The Knights of Columbus Hall (white-roofed building on right) is located where Purington Brick Company used to be. The picnic pavilion (small brown building) can still be seen beyond the Hall. The Knights sold much of the property in the 1990s for the development of St. Anthony of Lansing (large X-shaped building). St. Anthony’s management company has plans to enhance the lake and add a walking path for the enjoyment of the seniors who live there. (Photo: Josh Bootsma)

Flanagin Brickyard (which probably became Luna Lake)

The Lansing Centennial book of 1993 claims Flanagin Brickyard as another early maker of bricks. Not much is recorded about those early yards except that the operations were quite primitive. The bricks were handmade and sun-dried, so the plant could offer only seasonal employment.

The Flanagin Brickyard was such a yard. After they closed, the clayhole filled with underground spring water and became Flanagin Lake. The only current reference to anything Flanagin in that area is a short road named Flanagin Drive leading to a body of water believed to have been Flanagin Lake. A subdivision has been built around the lake, and the lake has been privatized. The property owners renamed it Luna Lake.

A private lake off Flanagin Drive near Chicago Avenue is believed to be the location of Flanagin Brickyard, an early brick company in Bernice, which later incorporated into Lansing. (Photo: Melanie Jongsma)

Life as a brick worker

As the years progressed, brick companies invested in more powerful machinery that helped increase output. Giant steam shovels dug the clay pits and shoveled the clay into cars pulled by a steam engine called the “dinkie.” Each car held enough clay to make 2,500 bricks. A cable hoist would pull the cars up an incline and out of the pit.

In the early days of brickmaking, men dug with shovels, and horses pulled clay up the incline. Steam power later replaced such manual labor. Pictured here are Kasper Bessinger, Joe Lessner, Max Trinowski, Louis Herman, Richard Schultz, August Schultz, Delphus La Tulip, and George Pearson, along with their horses, Dick, Charley, and Frank. Year unknown. (Photo: Lansing Historical Society)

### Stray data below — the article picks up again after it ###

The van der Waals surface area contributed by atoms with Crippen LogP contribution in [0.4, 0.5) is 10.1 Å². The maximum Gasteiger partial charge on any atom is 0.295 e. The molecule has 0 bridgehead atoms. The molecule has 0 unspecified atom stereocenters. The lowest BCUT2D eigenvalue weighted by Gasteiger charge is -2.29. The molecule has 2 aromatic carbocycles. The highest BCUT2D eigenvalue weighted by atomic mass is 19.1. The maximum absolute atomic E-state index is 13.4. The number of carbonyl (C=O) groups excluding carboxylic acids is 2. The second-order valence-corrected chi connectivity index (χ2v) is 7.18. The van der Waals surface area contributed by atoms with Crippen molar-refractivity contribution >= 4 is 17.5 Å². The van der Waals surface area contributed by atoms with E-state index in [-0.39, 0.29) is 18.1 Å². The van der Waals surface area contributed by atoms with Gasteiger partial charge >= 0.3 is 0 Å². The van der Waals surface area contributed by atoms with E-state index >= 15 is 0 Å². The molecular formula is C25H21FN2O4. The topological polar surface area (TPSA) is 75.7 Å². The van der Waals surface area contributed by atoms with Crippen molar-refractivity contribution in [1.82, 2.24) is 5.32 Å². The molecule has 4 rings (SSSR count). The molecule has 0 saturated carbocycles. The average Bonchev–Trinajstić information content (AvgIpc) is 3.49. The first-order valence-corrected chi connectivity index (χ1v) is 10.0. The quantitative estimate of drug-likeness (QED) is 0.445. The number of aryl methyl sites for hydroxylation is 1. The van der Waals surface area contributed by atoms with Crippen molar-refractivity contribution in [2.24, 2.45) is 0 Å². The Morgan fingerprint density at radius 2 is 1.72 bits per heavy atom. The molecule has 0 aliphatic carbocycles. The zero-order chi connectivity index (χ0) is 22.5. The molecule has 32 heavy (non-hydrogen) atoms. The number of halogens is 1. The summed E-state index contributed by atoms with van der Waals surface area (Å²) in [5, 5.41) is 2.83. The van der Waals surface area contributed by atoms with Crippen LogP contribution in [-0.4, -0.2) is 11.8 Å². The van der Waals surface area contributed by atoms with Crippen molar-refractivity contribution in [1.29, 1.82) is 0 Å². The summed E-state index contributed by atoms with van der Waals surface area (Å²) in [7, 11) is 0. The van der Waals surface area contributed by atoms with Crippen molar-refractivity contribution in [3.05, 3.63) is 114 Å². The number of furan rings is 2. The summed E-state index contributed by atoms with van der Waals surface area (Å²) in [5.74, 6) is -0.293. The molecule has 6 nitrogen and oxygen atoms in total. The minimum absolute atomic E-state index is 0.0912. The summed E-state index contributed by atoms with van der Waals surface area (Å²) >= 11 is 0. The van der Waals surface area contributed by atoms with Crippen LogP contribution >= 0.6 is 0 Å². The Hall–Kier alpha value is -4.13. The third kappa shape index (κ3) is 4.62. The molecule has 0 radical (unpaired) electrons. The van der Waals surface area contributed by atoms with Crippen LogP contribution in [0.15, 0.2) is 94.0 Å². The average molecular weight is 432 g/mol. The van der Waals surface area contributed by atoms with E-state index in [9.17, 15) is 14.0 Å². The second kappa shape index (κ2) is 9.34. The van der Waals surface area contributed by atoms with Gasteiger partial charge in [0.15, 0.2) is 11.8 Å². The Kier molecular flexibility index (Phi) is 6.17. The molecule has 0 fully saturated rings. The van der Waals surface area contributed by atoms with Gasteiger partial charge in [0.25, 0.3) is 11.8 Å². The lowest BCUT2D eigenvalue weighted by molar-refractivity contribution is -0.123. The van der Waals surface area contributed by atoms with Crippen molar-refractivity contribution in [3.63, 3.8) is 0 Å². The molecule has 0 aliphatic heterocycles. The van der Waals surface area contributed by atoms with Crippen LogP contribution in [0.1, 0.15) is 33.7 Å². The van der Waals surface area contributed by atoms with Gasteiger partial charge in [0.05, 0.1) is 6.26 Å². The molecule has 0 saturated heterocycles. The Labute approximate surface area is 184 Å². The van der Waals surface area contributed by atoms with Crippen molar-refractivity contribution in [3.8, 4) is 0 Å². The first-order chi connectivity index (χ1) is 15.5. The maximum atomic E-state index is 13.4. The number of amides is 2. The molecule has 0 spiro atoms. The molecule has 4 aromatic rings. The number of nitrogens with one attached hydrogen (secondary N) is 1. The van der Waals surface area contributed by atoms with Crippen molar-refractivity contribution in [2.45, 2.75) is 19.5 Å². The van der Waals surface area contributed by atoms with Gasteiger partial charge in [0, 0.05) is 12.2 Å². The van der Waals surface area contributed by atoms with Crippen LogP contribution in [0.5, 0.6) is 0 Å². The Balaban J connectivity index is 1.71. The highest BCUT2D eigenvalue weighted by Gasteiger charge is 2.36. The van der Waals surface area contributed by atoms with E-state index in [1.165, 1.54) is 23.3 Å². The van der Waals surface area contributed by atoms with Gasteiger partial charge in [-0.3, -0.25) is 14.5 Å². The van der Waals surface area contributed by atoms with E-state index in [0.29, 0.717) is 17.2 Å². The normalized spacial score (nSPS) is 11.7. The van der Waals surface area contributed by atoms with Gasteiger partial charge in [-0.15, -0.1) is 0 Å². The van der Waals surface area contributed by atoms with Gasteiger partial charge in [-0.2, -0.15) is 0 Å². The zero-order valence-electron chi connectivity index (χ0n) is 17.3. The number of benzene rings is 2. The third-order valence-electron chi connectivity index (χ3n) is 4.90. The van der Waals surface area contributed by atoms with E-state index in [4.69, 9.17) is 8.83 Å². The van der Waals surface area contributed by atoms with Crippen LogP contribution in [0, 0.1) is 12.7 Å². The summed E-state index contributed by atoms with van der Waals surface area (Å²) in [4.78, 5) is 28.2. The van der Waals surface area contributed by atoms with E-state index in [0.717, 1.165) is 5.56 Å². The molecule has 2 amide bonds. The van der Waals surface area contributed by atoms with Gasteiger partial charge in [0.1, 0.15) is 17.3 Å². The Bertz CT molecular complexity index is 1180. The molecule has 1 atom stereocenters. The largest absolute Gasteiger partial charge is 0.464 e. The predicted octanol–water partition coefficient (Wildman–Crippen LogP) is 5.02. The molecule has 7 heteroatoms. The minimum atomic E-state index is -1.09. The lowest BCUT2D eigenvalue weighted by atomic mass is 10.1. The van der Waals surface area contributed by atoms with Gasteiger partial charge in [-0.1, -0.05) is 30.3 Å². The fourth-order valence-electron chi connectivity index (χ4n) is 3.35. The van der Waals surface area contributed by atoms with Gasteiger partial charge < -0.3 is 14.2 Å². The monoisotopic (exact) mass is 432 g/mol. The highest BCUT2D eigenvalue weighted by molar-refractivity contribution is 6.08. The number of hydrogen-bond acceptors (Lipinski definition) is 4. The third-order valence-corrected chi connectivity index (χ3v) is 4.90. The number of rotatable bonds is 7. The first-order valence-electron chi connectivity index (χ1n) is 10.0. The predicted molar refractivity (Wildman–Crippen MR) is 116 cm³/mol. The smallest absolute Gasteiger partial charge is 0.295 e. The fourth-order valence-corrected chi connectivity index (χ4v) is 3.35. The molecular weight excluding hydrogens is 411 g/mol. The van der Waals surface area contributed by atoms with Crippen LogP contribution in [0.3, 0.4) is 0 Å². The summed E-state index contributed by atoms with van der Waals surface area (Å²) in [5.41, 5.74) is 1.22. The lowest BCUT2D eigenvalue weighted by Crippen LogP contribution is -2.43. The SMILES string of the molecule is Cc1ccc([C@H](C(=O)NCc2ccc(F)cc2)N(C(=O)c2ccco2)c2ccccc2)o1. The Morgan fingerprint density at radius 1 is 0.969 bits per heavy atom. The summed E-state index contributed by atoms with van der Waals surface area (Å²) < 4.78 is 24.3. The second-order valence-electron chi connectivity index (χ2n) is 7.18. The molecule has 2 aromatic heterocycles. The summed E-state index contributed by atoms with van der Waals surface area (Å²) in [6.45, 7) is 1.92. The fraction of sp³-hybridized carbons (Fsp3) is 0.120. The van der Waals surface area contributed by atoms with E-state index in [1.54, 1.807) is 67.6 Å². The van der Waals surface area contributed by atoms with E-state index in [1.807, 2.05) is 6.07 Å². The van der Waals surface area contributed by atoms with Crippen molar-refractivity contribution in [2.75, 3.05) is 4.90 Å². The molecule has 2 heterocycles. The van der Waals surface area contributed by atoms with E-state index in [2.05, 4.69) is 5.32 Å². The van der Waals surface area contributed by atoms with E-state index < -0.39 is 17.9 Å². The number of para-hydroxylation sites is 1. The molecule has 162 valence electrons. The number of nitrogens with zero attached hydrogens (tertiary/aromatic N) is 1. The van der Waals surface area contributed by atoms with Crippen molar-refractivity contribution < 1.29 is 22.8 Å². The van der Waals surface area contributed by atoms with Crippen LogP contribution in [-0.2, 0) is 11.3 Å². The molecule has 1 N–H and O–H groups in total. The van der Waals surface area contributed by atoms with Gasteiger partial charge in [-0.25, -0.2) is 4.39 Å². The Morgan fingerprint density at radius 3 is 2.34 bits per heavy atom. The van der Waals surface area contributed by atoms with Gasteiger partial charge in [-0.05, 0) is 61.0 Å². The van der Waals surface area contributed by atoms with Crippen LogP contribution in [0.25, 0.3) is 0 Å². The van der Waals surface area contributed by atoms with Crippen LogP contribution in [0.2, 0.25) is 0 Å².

Workers then dumped the clay into a granulator to be tempered. Pulverized clay called “gong” was added if the clay was too wet, water if it was too dry. Then it went through rollers to get rid of rocks or stones, and it was tempered a second time. The clay was then put on a conveyor that molded it into a ribbon shape. It was then stamped with the brickyard trademark and passed through a wheel-like machine that cut the clay into equal sizes at a rate of 672 bricks a minute. It’s no wonder the men stopped at Bohemian Joe’s tavern to wet their whistles before going home.

Bricks from the Purington brickyard were stamped with the Purington trademark. (Photo: Dan Bovino)

Even with modernized machinery, brickmaking was backbreaking work. Melvin (Buke) Vierk related his 50-year brickyard career in 1992 as part of the Lansing Historical Sub-Committee Centennial Commission. He said, “There was no age requirement for working in the brickyards. If you could handle the work, you could work. There was no pension or Social Security. You had to work until you no longer could. There were no safety programs in the brickyards. You had to take care of yourself. You got minimum wage. If you were hurt on the job, the company paid doctor and hospital expenses for job-related injuries. No one smoked in the brickyards because there wasn’t enough time. So some of the men chewed tobacco and dipped snuff.”

Vierk added, “You worked six days a week. We started at 6 a.m. and went until 4 p.m. I started (in 1823) at 86 cents an hour. We had 10 minutes for lunch at 9 a.m. and 45 minutes at noon.”

Proud history

The brickyards and clayholes that once dominated the Lansing landscape are now covered over and filled in. But input from the Lansing Historical Society helped inform the design of the History Plaza at Burnham and Ridge, and Lansing’s brickmaking background is memorialized in one of the four metal panels.

One of the four artistic panels in the History Plaza pays tribute to Lansing’s brickmaking history. (Photo: Melanie Jongsma)

The panels were installed at the History Plaza in 2017, so future generations will get a sense of the hard work and clay soil that form the foundation the Lansing community continues to build on today.


Marlene Cook
Marlene Cook
Marlene Cook is a Lansing resident who loves learning and writing about local history. A member of the Illinois Women's Press Association since 1973, she has won multiple IWPA awards. Her 2020 awards in the Mate E. Palmer Communications Contest included first place for columns and second place for nonfiction book in the history category.